What happens to tissue/samples (if any), taken during the Procedure?
The tissue is taken for further examination and later disposed, as per the standard medical procedure.
When should you expect results from the pathologist regarding tissue taken out, during the Procedure?
- The tissue removed is processed in the laboratory under a pathologist's supervision
- Slide(s) are prepared once the tissue is processed and this is examined by a pathologist and a pathology report issued
- Depending on the complexity of the case, issue of the report may take anywhere between 72 hours to a week's time
Who will you receive a Bill from, after the Big Toe Fusion surgical procedure?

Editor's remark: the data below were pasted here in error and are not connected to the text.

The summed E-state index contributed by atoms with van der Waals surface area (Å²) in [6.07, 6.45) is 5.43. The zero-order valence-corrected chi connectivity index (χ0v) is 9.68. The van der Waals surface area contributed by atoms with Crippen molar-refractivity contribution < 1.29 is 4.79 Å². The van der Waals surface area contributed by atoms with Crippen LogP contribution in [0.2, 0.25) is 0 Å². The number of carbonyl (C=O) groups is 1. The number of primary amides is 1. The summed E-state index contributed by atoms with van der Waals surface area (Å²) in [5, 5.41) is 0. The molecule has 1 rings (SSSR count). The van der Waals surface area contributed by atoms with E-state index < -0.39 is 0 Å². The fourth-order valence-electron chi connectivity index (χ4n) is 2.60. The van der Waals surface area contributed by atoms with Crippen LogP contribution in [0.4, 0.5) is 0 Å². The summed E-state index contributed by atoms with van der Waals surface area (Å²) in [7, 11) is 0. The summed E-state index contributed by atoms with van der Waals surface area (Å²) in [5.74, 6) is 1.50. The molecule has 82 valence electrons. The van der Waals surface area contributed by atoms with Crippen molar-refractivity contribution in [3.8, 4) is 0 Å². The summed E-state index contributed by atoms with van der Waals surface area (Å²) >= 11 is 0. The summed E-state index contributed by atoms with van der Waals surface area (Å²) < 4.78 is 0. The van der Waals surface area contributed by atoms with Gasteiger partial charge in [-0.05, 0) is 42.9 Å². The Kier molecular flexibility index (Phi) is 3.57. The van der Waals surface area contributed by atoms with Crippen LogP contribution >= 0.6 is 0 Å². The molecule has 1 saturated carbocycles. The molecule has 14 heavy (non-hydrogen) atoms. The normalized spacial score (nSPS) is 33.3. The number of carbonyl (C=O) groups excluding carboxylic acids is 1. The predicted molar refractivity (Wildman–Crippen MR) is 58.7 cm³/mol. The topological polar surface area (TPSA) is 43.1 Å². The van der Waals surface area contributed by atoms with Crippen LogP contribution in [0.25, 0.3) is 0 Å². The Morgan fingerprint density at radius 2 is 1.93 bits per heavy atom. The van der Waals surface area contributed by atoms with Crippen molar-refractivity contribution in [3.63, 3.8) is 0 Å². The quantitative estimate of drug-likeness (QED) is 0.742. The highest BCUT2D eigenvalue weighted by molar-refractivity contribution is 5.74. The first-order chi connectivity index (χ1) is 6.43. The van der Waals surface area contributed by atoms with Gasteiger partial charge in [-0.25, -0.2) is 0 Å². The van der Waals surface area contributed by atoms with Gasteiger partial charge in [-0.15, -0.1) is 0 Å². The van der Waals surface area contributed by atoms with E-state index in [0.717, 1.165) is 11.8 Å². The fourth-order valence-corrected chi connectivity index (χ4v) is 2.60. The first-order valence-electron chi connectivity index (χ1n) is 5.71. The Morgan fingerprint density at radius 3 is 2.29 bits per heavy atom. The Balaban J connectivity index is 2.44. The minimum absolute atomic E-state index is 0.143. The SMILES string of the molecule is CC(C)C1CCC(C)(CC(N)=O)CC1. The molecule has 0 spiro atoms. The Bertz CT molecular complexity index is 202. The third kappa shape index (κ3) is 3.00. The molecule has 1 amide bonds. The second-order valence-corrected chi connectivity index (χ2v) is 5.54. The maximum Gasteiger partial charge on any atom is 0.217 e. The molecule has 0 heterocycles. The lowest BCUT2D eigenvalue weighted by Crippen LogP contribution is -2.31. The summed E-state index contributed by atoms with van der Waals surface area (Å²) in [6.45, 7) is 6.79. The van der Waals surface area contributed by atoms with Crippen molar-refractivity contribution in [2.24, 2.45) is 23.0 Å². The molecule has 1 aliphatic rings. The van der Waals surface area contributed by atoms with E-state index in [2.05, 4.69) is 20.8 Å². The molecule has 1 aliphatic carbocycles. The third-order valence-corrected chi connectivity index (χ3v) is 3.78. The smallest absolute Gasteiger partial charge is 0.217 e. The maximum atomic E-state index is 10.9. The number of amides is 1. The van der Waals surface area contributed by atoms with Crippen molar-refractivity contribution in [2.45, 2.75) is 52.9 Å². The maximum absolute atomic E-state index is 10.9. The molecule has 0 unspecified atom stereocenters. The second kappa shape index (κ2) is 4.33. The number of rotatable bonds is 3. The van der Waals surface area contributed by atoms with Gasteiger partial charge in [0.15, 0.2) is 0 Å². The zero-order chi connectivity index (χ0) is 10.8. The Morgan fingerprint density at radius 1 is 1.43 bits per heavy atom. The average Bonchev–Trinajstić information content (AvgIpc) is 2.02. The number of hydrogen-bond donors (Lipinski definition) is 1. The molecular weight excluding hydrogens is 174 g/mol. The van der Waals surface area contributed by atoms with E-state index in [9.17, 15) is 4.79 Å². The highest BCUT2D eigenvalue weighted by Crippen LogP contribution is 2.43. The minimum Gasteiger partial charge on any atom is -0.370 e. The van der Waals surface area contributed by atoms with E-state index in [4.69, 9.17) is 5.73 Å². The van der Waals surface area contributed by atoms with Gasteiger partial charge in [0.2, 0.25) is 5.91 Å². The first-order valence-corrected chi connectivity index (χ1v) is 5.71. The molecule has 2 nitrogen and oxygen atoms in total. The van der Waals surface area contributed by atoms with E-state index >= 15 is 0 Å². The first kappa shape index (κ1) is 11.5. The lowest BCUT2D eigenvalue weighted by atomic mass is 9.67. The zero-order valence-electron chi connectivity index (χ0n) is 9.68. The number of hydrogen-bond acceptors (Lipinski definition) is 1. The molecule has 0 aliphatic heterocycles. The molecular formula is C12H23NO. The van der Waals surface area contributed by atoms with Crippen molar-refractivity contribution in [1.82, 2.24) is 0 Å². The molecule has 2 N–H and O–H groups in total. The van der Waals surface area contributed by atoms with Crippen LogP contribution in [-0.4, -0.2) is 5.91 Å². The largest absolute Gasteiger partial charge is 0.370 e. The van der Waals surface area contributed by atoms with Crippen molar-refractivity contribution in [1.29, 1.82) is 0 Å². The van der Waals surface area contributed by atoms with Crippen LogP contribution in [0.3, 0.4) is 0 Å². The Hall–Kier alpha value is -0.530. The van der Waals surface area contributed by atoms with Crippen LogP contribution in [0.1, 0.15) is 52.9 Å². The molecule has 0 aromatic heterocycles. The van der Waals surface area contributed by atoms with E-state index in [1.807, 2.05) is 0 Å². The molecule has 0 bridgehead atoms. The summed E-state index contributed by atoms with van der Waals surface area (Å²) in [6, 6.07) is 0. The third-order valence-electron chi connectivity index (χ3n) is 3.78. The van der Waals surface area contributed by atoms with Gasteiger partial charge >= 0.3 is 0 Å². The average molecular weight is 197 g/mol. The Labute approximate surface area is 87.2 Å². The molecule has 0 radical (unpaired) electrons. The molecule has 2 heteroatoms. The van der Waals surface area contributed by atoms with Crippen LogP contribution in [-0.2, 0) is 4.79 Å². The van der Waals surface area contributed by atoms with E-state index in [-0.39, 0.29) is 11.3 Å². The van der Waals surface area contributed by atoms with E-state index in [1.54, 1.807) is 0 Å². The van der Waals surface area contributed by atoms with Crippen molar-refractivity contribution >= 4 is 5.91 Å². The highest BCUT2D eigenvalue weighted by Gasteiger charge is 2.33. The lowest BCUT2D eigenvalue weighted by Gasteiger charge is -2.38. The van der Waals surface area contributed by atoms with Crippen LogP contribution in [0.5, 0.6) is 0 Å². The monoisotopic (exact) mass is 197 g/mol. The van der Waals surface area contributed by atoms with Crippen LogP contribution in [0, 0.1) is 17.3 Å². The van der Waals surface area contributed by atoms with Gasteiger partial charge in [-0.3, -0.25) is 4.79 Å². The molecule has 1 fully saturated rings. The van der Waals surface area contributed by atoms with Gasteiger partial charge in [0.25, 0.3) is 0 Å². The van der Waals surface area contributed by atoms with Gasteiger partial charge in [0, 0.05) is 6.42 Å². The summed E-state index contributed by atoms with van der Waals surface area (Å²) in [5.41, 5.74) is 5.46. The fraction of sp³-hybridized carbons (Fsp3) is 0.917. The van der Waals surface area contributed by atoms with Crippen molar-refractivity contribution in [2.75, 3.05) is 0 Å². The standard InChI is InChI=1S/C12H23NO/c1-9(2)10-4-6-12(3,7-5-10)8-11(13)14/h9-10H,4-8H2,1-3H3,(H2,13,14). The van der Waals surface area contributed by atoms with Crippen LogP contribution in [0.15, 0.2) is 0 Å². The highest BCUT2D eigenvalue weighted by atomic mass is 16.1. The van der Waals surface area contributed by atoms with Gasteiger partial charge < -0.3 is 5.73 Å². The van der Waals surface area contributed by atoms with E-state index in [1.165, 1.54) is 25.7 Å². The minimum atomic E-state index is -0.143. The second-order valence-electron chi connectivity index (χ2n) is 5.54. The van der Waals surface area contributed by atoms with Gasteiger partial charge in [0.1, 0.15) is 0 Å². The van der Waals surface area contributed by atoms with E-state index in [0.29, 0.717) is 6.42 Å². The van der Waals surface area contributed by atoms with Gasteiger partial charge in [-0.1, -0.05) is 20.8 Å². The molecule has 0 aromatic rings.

It is important to note that the number of bills that the patient may receive depends on the arrangement the healthcare facility has with the physician and other healthcare providers.
Sometimes, the patient may get a single bill that includes the healthcare facility and the consultant physician charges. Sometimes, the patient might get multiple bills depending on the healthcare provider involved. For instance, the patient may get a bill from:
- The outpatient facility or hospital
- The orthopedic surgeon, a podiatrist, or a general surgeon
- An anesthesiologist (if anesthesia was administered)
- A pathologist (if the tissue was sent for analysis)
The patient is advised to inquire and confirm the type of billing, before Big Toe Fusion surgical procedure is performed.